A central conjecture of Shore’s research is that for learners to make powerful use of models, they must first build their own models and design their own investigations [25]. A number of powerful computer modeling environments have been designed to address this idea and support users in building their own useful models (e.g., STELLA—[26,27], Starlogo—[28,29], Agentsheets— [30], KidSim—[31] STELLA—a Structural Thinking, Experiential Learning Laboratory with Animation [26] is a modeling environment in which learners can both build and manipulate system models. Another program that enables modeling for dealing with understanding complex systems is NetLogo. NetLogo [32] is a modeling language and environment that supports creating, exploring and analyzing agent-based models, exploring models of chemical systems, which integrate multiple representations (visual representations of both the microand macro-levels and symbolic representation of its properties) [33-37].

Working to design various approaches to computerized learning environments has brought forth a need for a more general consensus as to the basic conceptual framework through which we wish to present systems to students. One idea for such a framework is the Systems Thinking Hierarchy (STH) model developed by [9]. This is the model we used to assess students’ understanding of systems. Ben-Zvi Assaraf & Orion (2005) suggested that thinking about and understanding a system can be categorized according to eight hierarchical characteristics or abilities, which are evinced by students in an ascending order [9]. These eight characteristics compose the STH model, which was developed following a study of 8th grade students. The model’s characteristics are arranged in ascending order of advancement into three sequential levels: 1) analyzing the system components (characteristic 1); 2) synthesizing system components (2, 3, 4, 5); and 3) implementation (6, 7, 8). Each lower level is the basis for developing the next level’s thinking skills.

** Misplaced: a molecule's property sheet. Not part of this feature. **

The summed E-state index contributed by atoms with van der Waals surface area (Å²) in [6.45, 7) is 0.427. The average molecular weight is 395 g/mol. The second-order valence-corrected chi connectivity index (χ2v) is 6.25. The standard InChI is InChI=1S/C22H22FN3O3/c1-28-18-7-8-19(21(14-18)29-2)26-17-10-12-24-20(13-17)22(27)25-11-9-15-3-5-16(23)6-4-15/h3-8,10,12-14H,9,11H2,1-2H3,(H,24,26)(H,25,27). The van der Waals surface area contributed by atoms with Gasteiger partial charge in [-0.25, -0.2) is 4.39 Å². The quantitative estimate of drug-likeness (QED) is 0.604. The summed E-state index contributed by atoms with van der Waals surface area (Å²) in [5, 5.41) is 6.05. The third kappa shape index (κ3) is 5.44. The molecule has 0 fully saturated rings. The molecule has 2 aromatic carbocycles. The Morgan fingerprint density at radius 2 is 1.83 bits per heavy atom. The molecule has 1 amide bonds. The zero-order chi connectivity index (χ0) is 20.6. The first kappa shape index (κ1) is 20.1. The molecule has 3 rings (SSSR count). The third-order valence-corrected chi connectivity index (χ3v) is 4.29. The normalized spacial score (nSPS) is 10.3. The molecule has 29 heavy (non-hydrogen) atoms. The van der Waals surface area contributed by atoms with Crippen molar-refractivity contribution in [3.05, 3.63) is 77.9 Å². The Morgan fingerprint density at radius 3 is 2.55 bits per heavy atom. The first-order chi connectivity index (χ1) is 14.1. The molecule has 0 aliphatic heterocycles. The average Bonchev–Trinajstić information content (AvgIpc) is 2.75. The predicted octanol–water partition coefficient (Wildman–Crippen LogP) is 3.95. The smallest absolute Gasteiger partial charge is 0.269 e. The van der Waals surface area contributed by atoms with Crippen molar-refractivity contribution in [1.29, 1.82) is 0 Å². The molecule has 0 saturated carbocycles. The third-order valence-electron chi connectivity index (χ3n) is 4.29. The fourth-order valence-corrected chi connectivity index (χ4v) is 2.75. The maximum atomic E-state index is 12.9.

The characteristics are as follows (for examples specific to human body systems, see Appendix 1):

1) Identifying the components and processes of a system (level A);

2) Identifying simple relationships among a system’s components (level B);

3) Identifying dynamic relationships within the system (level B);

4) Organizing the systems’ components, processes, and their interactions, within a framework of relationships (level B);

5) Identifying matter and energy cycles within the system (level B);

6) Recognizing hidden dimensions of the system (i.e. understanding phenomena through patterns and interrelationships not readily seen) (level C);

7) Making generalizations about a system and identifying patterns (i.e. a) Hierarchy b) Homeostasis c) Dynamism—matter transitions) (level C);

8) Thinking temporally (i.e. employing retrospection and prediction) (level C).

2.3. Concept Maps as a Research Tool in Science Education

Concept maps are graphical tools for organizing and representing knowledge. They are one of several techniques recommended by National Science Education Standards to promote student thinking, because “Students need opportunities to present their abilities and understanding and to use the knowledge and language of science to communicate scientific explanations and ideas” [38]. Concept maps were developed in 1972 in the course of Novak’s research program at Cornell, where he sought to follow and understand changes in children’s knowledge of science, but found it difficult to identify specific changes in the children’s understanding of science concepts using only interview transcripts [39]. The necessity of finding a better way to represent children’s conceptual understanding led to the idea of representing children’s knowledge in the form of a concept map. Thus was born a new tool not only for use in research, but also for many other uses.